Music

Panorama to New Yorkers: "Gimme All Your Love" and Sweat Stains, Too

Silas Valentino

Rock of the Aughts highlighted the debut day of New York City's brand-new music festival.


Panorama Music Festival

City: New York
Venue: Randall's Island
Date: 2016-07-22

Coachella came to New York City via the Panorama Music Festival, bringing along both the desert weather and memorable music moments. Situated on Randall’s Island across from upper Manhattan (on the very same fairgrounds as June’s Governor’s Ball Music Festival), the inaugural Panorama achieved success with its concise lineup, smaller crowds and truly astounding headliner performances.

Whereas lightning warnings resulted in a cancelled Sunday lineup that marred Governor’s Ball just seven weeks prior, Panorama had to battle extreme heat across its three days. But Golden Voice, the festival’s producer, was prepared with multiple drizzling water oases and three A/C-charged dance domes plotted throughout the venue. After all, these are the same folks who established a successful festival in the Californian desert and are well trained in beating the heat.

Friday’s first great set came from the esteemed hip-hop producer Madlib who has spent the past two decades crafting masterful beats for top MCs such as Talib Kweli, Kanye West, Freddie Gibbs and MF DOOM. His set blended beats from throughout his career, including various cuts he made with MF DOOM such as the often sampled “One Beer” and “Accordions”, off the duo’s 2004 hip-hop opus Madvillainy. Backed by a screen that fluttered images of DOOM, Trayvon Martin and the late J Dilla, Madlib’s set in the AC-controlled dance hall The Parlor was a refreshing getaway during the opening afternoon.

These fields serve as a driving range when they aren’t being used for music festivals, and pearly white golf balls laid embedded on the grounds leading up towards the Pavilion stage, where Preservation Hall Jazz Band played a mid-afternoon set. The New Orleans brass ensemble has been extending the boundaries of Bourbon Street with its various lineups for more than 50 years. Donning black and white suits that defied the sultry afternoon, the horn players embraced the beads of sweat that trickled down their inflated cheeks while the group played with zero intent on slowing things down, blowing through standards like “Shallow Water, Oh Mama.”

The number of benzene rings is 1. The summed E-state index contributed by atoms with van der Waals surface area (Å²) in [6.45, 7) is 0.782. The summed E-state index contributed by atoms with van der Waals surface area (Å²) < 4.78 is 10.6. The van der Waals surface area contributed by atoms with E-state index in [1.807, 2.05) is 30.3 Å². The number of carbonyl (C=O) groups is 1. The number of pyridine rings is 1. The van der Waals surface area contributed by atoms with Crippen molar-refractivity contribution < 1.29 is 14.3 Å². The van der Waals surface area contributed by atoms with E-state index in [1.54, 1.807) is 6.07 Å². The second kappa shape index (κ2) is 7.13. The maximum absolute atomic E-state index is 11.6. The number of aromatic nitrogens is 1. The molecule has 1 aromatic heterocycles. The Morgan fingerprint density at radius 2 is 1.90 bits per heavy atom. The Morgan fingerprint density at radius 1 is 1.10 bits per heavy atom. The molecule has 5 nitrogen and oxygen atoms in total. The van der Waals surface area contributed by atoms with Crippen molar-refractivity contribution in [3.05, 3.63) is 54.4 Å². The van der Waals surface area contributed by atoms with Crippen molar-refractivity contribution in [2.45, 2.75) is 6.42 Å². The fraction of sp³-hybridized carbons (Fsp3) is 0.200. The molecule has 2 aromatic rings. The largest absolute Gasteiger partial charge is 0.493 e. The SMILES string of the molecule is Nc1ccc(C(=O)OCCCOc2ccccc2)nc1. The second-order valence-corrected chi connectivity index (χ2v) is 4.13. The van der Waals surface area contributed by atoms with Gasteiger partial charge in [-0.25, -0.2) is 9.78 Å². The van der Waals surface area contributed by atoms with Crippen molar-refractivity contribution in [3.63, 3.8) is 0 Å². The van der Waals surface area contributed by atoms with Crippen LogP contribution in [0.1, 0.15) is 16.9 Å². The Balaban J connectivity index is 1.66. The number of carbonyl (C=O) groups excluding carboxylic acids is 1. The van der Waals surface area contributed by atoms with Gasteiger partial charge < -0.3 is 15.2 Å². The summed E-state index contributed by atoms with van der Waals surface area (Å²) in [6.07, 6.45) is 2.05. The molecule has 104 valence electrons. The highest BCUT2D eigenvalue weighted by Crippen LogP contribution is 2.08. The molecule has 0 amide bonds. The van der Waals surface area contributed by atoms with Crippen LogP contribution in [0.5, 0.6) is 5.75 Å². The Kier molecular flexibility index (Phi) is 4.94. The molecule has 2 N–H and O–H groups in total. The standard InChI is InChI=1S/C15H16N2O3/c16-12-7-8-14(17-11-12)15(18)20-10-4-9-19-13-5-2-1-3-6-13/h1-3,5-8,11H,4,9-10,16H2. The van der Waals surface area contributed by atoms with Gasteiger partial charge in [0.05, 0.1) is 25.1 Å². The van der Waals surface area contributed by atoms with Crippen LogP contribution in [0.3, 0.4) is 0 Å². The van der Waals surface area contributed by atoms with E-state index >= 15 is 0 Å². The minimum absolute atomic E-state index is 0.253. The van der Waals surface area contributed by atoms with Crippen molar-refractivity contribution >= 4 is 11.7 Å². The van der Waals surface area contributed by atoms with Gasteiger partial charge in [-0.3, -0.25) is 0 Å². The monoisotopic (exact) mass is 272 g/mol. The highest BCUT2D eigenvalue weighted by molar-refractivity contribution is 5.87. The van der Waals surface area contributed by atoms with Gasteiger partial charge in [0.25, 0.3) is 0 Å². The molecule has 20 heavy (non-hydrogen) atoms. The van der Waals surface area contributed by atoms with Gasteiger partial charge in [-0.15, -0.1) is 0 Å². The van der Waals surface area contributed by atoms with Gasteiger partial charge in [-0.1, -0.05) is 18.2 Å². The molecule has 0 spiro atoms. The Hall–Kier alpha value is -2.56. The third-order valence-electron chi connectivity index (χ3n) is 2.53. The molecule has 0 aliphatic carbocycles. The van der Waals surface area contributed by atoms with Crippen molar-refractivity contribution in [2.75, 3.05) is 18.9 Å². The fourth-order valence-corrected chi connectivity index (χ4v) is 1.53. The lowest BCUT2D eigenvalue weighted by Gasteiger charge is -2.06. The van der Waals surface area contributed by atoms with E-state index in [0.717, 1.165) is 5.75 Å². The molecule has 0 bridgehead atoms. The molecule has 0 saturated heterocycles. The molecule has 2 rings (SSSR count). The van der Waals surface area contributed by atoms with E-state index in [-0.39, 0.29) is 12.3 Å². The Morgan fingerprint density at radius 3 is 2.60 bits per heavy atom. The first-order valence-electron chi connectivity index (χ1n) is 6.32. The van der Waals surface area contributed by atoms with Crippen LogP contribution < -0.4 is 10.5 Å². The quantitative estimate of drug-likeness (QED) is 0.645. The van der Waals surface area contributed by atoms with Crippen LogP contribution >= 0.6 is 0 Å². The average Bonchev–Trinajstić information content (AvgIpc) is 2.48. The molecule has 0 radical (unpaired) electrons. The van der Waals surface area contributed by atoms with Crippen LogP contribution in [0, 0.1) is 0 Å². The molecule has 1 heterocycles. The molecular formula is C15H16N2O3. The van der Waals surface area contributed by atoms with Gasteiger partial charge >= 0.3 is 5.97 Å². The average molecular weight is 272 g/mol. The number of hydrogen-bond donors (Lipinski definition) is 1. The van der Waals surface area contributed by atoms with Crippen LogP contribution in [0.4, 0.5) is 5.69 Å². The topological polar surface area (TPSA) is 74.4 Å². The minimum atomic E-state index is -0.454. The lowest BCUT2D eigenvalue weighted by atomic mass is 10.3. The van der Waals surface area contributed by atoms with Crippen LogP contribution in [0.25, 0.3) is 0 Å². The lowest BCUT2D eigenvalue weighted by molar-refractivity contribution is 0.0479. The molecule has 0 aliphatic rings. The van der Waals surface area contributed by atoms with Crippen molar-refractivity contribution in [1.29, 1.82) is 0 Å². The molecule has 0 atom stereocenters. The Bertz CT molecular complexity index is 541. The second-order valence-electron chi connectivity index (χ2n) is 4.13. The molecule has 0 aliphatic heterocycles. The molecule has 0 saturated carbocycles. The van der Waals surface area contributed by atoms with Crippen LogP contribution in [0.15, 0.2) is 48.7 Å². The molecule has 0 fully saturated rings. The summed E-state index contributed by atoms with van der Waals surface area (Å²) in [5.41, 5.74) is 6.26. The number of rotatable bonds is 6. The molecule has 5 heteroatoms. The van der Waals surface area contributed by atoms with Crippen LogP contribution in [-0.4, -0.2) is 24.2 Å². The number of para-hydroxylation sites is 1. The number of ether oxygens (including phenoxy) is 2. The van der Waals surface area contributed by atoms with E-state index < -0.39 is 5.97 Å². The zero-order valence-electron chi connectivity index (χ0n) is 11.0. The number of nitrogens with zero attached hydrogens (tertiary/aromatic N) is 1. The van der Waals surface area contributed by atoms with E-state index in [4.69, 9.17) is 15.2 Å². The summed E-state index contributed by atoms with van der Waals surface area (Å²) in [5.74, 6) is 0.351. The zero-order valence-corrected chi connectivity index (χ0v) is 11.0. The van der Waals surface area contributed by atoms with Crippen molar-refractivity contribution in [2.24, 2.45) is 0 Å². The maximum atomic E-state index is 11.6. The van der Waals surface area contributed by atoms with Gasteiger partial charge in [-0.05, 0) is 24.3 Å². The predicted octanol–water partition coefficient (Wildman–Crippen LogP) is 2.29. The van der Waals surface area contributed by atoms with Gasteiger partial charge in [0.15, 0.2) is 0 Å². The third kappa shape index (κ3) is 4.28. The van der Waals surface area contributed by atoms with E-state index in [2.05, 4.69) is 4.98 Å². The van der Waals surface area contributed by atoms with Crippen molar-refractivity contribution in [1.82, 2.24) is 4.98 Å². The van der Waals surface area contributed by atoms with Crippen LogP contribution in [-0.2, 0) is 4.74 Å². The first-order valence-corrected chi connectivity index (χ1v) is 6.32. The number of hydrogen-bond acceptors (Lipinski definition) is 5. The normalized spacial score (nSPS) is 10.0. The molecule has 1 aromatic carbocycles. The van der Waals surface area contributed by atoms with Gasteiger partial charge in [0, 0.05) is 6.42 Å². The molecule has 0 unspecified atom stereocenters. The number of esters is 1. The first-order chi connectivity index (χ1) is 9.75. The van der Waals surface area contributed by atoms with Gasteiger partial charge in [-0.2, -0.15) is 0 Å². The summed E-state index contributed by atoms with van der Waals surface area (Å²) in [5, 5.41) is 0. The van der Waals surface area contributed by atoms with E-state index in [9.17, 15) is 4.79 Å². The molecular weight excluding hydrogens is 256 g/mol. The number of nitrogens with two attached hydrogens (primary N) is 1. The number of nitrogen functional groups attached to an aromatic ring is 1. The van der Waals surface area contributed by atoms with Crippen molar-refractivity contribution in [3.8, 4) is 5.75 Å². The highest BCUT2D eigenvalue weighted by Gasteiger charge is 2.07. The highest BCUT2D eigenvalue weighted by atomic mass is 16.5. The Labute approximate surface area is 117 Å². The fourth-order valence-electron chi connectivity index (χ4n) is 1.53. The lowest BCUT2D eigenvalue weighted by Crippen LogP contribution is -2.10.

There are a couple of guaranteed sightings when observing the Preservation Hall Jazz Band: the drumhead and tuba will be adorned with the band’s name, written in a vintage typography. And then there’s upright bass player Ben Jaffe’s hair, which rivals The Simpsons’ Sideshow Bob with its magnificent, palm tree flow.

Over on the main stage the LA rock band Silversun Pickups played a set that evenly covered the last 10 years and their four LP discography, yet the most engaging moments came when they focused on their 2006 debut album, Carnavas, with tracks “Well Thought Out Twinkles” and fan favorite “Lazy Eye”. When introducing the cut “Circadian Rhythm (Last Dance)”, off last year’s Better Nature, singer Brian Aubert jokingly put the pressure on bassist Nikki Monninger by mentioning how she grows anxious while playing the song and reassured her by saying: “Don’t fuck up!” And as far as we could tell, Monninger pulled it off swimmingly.

The reveling guitar tones continued with Broken Social Scene, an unexpected addition to the Panorama lineup due to the Canadian indie rockers inactivity since releasing Forgiveness Rock Record back in 2010. With eyes looking to the past, BSS dusted off five favorites from their breakthrough album You Forget It In People, beginning with “KC Accidental” and later reworking “Cause = Time” into an even more chaotic romp. Assisting on female vocals (now that their former member Leslie Feist has blasted away with her own career) was Amy Millan of the Canadian band Stars. Her sweet touch elevated “Anthems for a Seventeen Year-Old Girl” and “7/4 (Shoreline)”.